“Fuck Aaron, fuck, that’s it, god, fuck,” Hamilton grows incoherent and Burr’s hand doesn’t stop, he tightens his grip, and then Hamilton is spilling out over his stomach, over Burr’s hand, crying out in a sound that fills the cave.

Burr withdraws his come-covered hand, shifts to remove his own pants, uncomfortably aware now of his own erection. His hands get no further than his waistband when Hamilton’s hands cover his, slide the pants off for him.

Hamilton stays there between his thighs, runs his hands along them, and just that simple motion makes Burr moan. He feels wild with want, with need, and those simple light touches on his thighs – oh, his hips now – aren’t enough but they’re also too much, because he’s dizzy with this wanting, dizzy with the knowledge that Hamilton’s between his legs, and oh--

Hamilton’s mouth is on him. Burr watches in disbelief for a moment, at the way Hamilton’s lips are pulled into an O-shape as they stretch around his cock. His eyes are closed, and he looks contented. His head is still, but Burr can feel his tongue swirling over the head of his cock in a kind of brilliance, the point of Hamilton’s tongue tracing along the ridges. And then Hamilton’s head moves, covers more of Burr’s cock in that delightful wet warmth, the slight pull of suction, and Burr has to look away because it’s too much.

It’s not much better with his eyes closed, because in the self-imposed darkness his mind instead focuses insanely on the sensations, on the strokes of Hamilton’s tongue, the wet firmness of the roof of his mouth. One of Hamilton’s hands wraps around Burr’s shaft, covers what his mouth can’t, the palm made slick with spit that leaks from Hamilton’s cock-split lips. Hamilton moves in a rhythm that’s far more established than Burr would have thought, a flood of heat and friction, and Burr tries to wait, tries to make this last as long as possible, but soon he’s on the edge and he grabs Hamilton’s shoulder.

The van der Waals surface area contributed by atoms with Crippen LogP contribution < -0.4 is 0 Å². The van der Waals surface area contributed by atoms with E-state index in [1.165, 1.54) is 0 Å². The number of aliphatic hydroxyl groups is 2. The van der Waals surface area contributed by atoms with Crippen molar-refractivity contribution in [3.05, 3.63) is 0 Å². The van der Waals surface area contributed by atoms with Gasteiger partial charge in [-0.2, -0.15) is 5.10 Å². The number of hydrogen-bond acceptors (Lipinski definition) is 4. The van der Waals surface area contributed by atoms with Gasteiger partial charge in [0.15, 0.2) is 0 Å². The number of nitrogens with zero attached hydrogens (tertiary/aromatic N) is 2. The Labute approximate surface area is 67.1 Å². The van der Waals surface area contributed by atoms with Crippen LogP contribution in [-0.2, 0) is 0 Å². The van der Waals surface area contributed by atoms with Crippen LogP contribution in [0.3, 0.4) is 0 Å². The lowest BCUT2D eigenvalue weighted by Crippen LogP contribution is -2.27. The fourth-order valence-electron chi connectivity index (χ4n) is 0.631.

“Alex, fuck, I’m gonna come,” he manages, though the last bit of his sentence is slurred as Hamilton’s tongue drags along him again. Hamilton’s rhythm doesn’t change and Burr wonders if he’d heard him, but then it doesn’t matter because his orgasm overtakes him, a wave that starts in his toes and travels upward, unrelenting, and he spills into Hamilton’s mouth and Hamilton’s swallowing, which makes Burr moan again.

Hamilton's mouth draws off of Burr’s cock with a slick popping noise, and he rolls onto his side beside him. Burr lays there in silence, shoulder against Hamilton, still struck dumb by the earlier sensations of Hamilton's mouth and tongue, by what had just happened, and part of him is still trying to realize it as truth. As he lies there, though, another wave of guilt rises up, filling the spaces previously occupied by his overwhelming lust.

In the church, the one where Burr’s grandfather had ruled with an iron fist and a devotion so deep-set it bordered on mania, there had been a man, a member of the church, who had been tried and found guilty of sodomy. Burr had never known who the other party was, had not entirely grasped the situation, having only been eight or so years old,  but he remembers well enough how his grandfather had paced the living room floor, had raved to no one in particular, his words spat out with disgust: sinner, sodomite. Those spat-out words had seared themselves into Burr’s childhood mind. Later, when they were alone, Burr had asked his grandmother the meaning of the word -- sodomite. It had sounded strange to Burr, almost mythical, though judging by the disgust with which his grandfather had spat the word, it was likely something wicked. She had not met his eyes, had insisted that he didn't need to know, that he didn't need to worry about it. All she would say is it's someone who does ugly, vile, things.

That man – the one at the church – had not been put to death, as was law in some states, but had instead been sentenced to ten years of hard labor. Burr had not thought of him in years and wonders if he had made it out, or if he had died in there, a broken man, made to pay for his sins.